I proceeded to take calibration frames. Using a target ADU of ~23,000 the SGPro flat wizard on the Pegasus FlatMaster (100%) gave an exposure time of 9.68s for the Optolong L-Pro filter, 25 flat-frames were taken followed by 25 dark-flat frames of the same exposure time and finally 25 dark frames of 180 seconds.
It was at this point that I realised that the FITs header showed a gain level of 0 and not 15, the offset was correct but I can’t be sure if the EFW mode was used as it’s not in the FITs headers. Only when using the native driver in NINA can you set the mode within the sequence, in SGPro the mode is set in the external ASCOM driver when the camera is not active in SGPro even though though it’s in the ASCOM API as the Camera.ReadoutModes property.
Also for some reason the default setting in the QHY driver is to NOT disable the overscan area which means I have black borders on my images which will make processing the data in Pixinsight a challenge !
I actually got to bed after 3am even though I had planned to stay up until the dawn. Next morning I noticed that my counter-weight had slipped and rotated on the bar. This may have also caused some of the issues with the guiding so I need to set-up earlier and check things more thoroughly in future to avoid these mistakes.
So although it’s not the data we planned it will be worth processing over a wine. The evening was a really a useful experiment and hopefully lessons will be learned …. if I remember the next time.
Comet C/2021 A1 Leonard. The last day to get this lovely little comet. Dave Boddington had captured a wonderful image yesterday through his 6″ and 4″ refractors. I was was never going to be able to do that with my 5″ refractor due to my broken foot and not being able to move it from the Warm room to the verge on the other side of the lane at the front of my property.
So instead I settled for the good old Canon 6D on a tripod. I had slowly gone up and retrieved the kit the day before in the light and now at 4am set off out the front, crutches in hand, camera on tripod strapped round my neck, in the dark at 1℃.
After getting comfortable standing on the verge, I extended the tripod legs balancing on 1 foot and set the camera on Arcturus to focus at 100mm. I had chosen the 100-300mm lens for maximum flexibility. After achieving focus by hand and by using the zoom function on the camera screen, I placed the camera roughly in the direction of where the comet should appear just below Corona Borealis in the faint constellation of Serpens. This is the shot I got.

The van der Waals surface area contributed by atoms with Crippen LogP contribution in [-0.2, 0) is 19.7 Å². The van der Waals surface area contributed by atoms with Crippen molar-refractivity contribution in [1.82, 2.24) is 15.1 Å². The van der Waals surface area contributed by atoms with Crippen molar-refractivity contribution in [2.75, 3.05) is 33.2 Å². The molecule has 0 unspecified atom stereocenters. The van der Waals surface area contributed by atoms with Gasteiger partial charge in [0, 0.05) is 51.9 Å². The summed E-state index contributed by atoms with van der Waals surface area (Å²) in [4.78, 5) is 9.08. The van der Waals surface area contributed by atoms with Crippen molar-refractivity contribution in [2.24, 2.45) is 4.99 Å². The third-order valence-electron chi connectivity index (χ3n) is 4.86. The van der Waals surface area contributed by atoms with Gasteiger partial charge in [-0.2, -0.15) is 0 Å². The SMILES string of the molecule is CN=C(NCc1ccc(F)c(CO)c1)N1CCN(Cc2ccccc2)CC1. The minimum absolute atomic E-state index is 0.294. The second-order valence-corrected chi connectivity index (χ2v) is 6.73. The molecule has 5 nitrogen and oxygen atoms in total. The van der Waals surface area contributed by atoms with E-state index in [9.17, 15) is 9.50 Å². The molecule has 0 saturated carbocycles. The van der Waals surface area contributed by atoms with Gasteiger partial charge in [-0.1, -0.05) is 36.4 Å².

I then changed focal length going to 300mm on the zoom lens, switched back to Arcturus to focus and then, after a few attempts, actually some 20 minutes, I managed to get the comet back on the chip. Result!
I packed up the tripod, hung it round my neck and headed slowly and gingerly across the lane and back up the drive to the house. When I had removed my one shoe, cleaned my boot and my crutches I looked at the camera lens and was not surprised to see a lens full of dew 🙄
I then set about opening the dome of the observatory as the comet would have now cleared the tree line. However it would not open 😳 On closer inspection, meaning I went back out in the cold and up the garden, I found the shutter would not operate. Some time spent investigating led me to believe the battery in the shutter box was dead 🥺 so I removed and took back to the house for further investigation later today. That meant no comet photo through the 12″, however I was pleased with my results given the challenge.
Progress meridian flip tonight. Nearly worked, challenge was I lost the only guide star and then it fixed on hot pixel. I have now made the setting for star recognition min 3 HFD but still not guide star present. I need guide scope……